Ejiofor Alike with agency reports
Crude oil price recovered from early losses MondayÂ to resume the longest stretch of rallies for eight days in a row, the longest in more than five years.
Reuters reported that the development was an indication of reducing influence of US output on the global market, though analysts said news of rising production by the Organisation of Petroleum Exporting Countries (OPEC) could still cap gains.
The global benchmark, Brent crude traded at $49.03 per barrel, after recovering from a session low of $48.54.
The price rose 5.2 per cent last week for a first weekly gain in almost six years.
With yesterdayâ€™s rallies, the benchmark Brent price has risen for eight trading days in a row, the longest unbroken stretch of gains since February 2012.
US crude futures rose 28 cents to $46.32.
Speculators in Brent crude futures and options raised their bets against a sustained price rise to the highest level on record in the latest week, according to reports.
Also drilling activity for new oil production in the United States fell for the first time since January, dropping by two rigs, while US government data showed crude output fell in April for the first time this year, Reuters reported.
The drop in US rig count and US Energy Information Administration figures showed that output fell by 24,000 barrels per day (bpd) on a monthly basis.
However, despite the recent gains, the oil price is still down 14 per cent this year, with strong global demand not enough to absorb rising output from the United States, Nigeria, Libya and other locations, such as Brazil and the North Sea.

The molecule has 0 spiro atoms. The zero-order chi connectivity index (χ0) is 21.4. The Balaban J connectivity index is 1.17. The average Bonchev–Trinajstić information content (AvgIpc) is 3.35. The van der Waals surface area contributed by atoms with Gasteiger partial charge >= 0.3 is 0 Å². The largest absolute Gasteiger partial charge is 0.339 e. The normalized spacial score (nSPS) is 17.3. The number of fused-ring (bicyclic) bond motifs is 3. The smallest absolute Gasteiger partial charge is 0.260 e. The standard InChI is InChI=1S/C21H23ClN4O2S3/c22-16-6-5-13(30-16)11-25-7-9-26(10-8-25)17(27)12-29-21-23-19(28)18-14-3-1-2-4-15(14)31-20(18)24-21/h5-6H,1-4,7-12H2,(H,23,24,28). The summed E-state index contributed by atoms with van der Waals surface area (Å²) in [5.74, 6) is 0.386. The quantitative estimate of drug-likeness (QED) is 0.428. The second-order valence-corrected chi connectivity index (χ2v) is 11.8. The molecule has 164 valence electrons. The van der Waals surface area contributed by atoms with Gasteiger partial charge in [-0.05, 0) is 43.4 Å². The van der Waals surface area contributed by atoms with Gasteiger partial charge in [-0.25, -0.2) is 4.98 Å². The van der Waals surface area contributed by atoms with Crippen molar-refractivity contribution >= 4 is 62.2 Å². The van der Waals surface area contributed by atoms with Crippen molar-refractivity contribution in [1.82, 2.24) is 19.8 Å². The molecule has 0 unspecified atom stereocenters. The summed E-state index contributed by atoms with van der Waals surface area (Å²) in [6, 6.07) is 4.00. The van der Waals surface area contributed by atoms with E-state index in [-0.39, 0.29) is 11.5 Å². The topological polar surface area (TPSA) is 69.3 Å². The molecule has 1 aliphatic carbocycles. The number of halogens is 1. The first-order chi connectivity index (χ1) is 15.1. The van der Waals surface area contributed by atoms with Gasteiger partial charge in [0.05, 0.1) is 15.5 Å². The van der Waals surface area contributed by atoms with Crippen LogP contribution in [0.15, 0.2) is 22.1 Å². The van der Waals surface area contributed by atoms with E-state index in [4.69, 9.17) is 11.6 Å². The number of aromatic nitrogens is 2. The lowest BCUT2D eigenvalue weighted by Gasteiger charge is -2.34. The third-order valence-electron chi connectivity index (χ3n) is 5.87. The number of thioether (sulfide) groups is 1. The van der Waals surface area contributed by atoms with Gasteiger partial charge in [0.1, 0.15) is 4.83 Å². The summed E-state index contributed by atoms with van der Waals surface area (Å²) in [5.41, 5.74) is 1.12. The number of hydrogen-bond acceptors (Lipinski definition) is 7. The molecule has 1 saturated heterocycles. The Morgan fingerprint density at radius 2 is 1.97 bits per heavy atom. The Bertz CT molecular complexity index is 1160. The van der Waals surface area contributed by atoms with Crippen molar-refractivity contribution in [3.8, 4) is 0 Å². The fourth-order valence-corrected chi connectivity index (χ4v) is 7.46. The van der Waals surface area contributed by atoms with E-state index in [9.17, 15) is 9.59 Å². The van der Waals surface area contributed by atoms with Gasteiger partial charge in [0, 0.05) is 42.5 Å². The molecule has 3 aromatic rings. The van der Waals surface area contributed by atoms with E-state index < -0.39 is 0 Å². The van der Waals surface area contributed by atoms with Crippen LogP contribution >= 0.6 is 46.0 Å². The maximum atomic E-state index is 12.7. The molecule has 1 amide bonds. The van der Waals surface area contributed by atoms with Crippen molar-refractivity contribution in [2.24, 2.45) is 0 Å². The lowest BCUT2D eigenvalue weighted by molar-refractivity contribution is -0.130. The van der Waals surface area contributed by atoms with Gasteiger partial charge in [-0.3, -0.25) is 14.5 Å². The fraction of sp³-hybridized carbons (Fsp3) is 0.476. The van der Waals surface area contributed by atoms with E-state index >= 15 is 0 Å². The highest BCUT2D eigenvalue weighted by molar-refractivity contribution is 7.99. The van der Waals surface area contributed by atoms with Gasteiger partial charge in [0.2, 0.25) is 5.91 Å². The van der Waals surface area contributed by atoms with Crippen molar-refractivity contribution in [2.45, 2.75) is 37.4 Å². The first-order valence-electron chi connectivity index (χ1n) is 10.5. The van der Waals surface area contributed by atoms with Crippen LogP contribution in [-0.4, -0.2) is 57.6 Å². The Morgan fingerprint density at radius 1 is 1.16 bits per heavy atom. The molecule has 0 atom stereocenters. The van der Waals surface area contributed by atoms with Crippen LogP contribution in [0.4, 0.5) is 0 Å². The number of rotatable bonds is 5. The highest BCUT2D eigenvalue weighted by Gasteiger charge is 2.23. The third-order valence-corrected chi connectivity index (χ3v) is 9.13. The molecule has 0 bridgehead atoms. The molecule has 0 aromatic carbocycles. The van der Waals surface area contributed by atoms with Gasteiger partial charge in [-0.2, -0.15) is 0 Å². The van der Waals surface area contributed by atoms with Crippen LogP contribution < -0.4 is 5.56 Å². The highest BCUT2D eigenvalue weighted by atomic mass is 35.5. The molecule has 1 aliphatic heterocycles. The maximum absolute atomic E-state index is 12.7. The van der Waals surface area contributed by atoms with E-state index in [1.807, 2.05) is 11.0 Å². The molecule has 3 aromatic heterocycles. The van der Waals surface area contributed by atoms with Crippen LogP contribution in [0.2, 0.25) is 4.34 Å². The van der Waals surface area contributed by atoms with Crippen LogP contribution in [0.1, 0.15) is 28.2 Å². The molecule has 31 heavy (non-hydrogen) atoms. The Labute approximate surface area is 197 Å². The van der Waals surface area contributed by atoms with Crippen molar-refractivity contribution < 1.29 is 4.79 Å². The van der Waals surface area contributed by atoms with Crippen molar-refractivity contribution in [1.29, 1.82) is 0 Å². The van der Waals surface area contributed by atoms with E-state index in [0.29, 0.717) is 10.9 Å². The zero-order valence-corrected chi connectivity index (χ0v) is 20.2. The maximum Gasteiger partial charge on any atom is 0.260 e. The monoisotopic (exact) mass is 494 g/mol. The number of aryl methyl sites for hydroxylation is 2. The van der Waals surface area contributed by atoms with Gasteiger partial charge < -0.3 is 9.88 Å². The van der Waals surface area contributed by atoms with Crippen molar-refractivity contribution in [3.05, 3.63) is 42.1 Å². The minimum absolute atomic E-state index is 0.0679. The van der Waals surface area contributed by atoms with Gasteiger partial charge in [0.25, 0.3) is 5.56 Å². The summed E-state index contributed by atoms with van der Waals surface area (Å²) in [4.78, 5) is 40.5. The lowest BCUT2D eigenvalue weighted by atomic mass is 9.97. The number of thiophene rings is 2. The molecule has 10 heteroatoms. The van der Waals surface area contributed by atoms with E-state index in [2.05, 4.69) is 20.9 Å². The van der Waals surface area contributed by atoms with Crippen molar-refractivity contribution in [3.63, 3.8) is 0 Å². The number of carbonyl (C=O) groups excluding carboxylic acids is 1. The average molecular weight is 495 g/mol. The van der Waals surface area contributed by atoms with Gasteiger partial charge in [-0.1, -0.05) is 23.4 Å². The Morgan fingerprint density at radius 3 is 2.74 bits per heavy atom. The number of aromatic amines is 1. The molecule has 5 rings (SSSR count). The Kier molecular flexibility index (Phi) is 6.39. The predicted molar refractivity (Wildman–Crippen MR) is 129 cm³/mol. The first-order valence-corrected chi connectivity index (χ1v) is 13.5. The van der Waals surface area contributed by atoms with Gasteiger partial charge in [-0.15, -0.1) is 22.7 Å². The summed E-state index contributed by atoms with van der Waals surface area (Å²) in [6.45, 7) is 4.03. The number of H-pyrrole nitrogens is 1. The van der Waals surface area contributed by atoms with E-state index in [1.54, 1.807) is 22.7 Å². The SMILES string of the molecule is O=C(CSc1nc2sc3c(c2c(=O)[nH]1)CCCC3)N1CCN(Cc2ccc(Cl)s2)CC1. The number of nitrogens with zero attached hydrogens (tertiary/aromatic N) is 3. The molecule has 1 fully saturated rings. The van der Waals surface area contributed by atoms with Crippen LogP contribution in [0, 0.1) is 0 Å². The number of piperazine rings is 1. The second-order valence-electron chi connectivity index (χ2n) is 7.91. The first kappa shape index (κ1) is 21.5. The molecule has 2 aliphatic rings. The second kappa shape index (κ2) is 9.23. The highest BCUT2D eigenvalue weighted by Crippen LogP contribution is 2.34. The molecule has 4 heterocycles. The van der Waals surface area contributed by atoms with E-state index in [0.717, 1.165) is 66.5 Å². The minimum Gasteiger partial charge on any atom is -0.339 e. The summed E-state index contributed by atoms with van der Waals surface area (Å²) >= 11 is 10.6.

Similarly, despite the dip in US drilling, the total rig count was still more than double the 341 rigs in the same week a year ago, according to energy services firm Baker Hughes.
Oil markets remain oversupplied as output from the OPEC hit a 2017 high, with June OPEC production up by 280,000 bpd at 32.72 million bpd, despite the groupâ€™s pledge to cut output in order to reduce the excess inventory in the oil market.
Reuters also quoted traders as saying that the World No.1 oil exporter Saudi Arabia could raise prices for the heavy crude it sells to Asia in August to the highest in more than three years.
The move would come after refiner profits on churning out fuel oil from heavy crude hit record highs, with state oil giant Saudi Aramco cutting heavy crude production as part of a drive led by OPEC to rein in global output.
Saudi Aramco may lift the Official Selling Price (OSP) for Arab Heavy crude to Asia by 20 cents a barrel to $1.65 below the average of Oman and Dubai quotes in August, its narrowest discount since December 2013, four Asian crude buyers reportedly said.